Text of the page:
In Search of a Universal Language:
Interview with Rolando Klein
Interview by Amalia Cordova, Latin American program specialist,
AC: Would you tell us your full name and where you are
RK: My name is Rolando Klein and I was born in Santiago,
ChileI'm a U.S. citizen now. I came to the States in 1968.
I married a U.S. citizen and then I stayed on. I have a big family
that grew up here, so I became an American. Actually I was always
an American. (Laugh) In South America we also think of ourselves
AC: And you came to the States in the search of the study
RK: That's correct. I had studied engineering in Chile.
Maybe things have changed now, but I'm talking 30 some years ago.
If you went to college you had about three choices in those daysyou
were an engineer, a doctor or a lawyerand because I had
a facility for mathematics, I became an engineer.
But film was always my passion. I used to make 8mm movies with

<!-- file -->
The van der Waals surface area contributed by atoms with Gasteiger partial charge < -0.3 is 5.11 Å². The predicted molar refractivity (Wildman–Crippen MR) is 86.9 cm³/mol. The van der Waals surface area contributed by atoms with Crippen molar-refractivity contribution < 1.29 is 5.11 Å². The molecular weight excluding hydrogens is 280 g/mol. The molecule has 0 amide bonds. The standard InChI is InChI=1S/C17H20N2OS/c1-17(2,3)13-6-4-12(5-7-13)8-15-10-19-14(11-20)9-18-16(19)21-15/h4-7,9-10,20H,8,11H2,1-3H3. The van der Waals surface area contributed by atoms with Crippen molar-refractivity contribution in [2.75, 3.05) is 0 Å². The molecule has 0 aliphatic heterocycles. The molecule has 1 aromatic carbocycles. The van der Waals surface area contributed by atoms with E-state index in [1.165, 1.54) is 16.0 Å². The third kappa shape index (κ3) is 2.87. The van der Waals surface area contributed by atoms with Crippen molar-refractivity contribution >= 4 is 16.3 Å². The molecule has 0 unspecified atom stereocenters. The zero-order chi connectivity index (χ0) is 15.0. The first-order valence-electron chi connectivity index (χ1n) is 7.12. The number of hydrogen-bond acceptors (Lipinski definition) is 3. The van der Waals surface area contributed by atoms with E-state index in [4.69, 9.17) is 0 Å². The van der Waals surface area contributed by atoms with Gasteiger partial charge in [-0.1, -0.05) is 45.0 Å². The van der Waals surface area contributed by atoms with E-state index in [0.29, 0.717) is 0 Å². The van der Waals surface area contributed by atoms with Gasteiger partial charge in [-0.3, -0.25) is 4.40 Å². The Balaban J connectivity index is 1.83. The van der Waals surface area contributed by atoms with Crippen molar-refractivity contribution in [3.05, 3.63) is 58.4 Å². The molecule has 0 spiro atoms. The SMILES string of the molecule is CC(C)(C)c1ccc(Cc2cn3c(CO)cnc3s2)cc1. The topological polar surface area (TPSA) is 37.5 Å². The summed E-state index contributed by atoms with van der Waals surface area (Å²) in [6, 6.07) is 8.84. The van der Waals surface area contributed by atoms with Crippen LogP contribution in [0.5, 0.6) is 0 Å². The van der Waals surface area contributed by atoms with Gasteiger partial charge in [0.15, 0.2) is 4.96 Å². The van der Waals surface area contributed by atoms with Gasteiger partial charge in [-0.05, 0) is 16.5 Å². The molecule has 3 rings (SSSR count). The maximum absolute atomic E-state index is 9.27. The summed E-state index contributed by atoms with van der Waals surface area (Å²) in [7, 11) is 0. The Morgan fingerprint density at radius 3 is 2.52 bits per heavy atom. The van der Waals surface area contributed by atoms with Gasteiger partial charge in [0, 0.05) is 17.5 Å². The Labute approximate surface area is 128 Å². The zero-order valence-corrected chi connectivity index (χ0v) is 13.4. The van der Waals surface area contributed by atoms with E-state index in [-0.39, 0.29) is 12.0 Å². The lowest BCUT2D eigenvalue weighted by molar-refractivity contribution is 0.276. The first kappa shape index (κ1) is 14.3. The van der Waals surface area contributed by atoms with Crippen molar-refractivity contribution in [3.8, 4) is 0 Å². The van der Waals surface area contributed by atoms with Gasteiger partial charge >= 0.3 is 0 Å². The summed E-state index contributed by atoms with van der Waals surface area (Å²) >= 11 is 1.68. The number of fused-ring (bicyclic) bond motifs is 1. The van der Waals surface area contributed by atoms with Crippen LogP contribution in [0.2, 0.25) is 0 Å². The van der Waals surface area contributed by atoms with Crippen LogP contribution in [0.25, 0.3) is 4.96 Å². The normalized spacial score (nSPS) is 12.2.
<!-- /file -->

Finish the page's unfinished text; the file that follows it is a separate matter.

my dad's little movie camera, and it always stayed with me. One
day I learned that they were teaching film at the university level
in the states. And then I took the plunge. I came here, studied
film at UCLA and stayed on.
AC: How did you find the study of filmmaking in the U.S.
and its relationship to the indigenous history of the country,
of the U.S.?
RK: Completely disconnected. Actually, we are talking
1968, and there were some very bright filmmakers that went through
right before my time, Coppola at UCLA, Lucas at USC, among others.
But in terms of the way film was taught at the university, I thought
that it was pretty substandard. To tell you the truth, I felt
that the teachers were pretty much frustrated filmmakers that
couldn't make it in the industry and ended up teaching.
I wasn't learning much but the atmosphere was good, you know.
We got to see a lot of movies, we connected with people and shared
the film bug. Then, with some friends, I made a low budget 35mm
movie in black-and-white. It was quite a labor of love. That's
how I really learned how to make movies, more than at the school.
But back to your original questionthe connection between
that learning experience and the indigenous culturethey
were completely disjointed. I don't think there was any connection.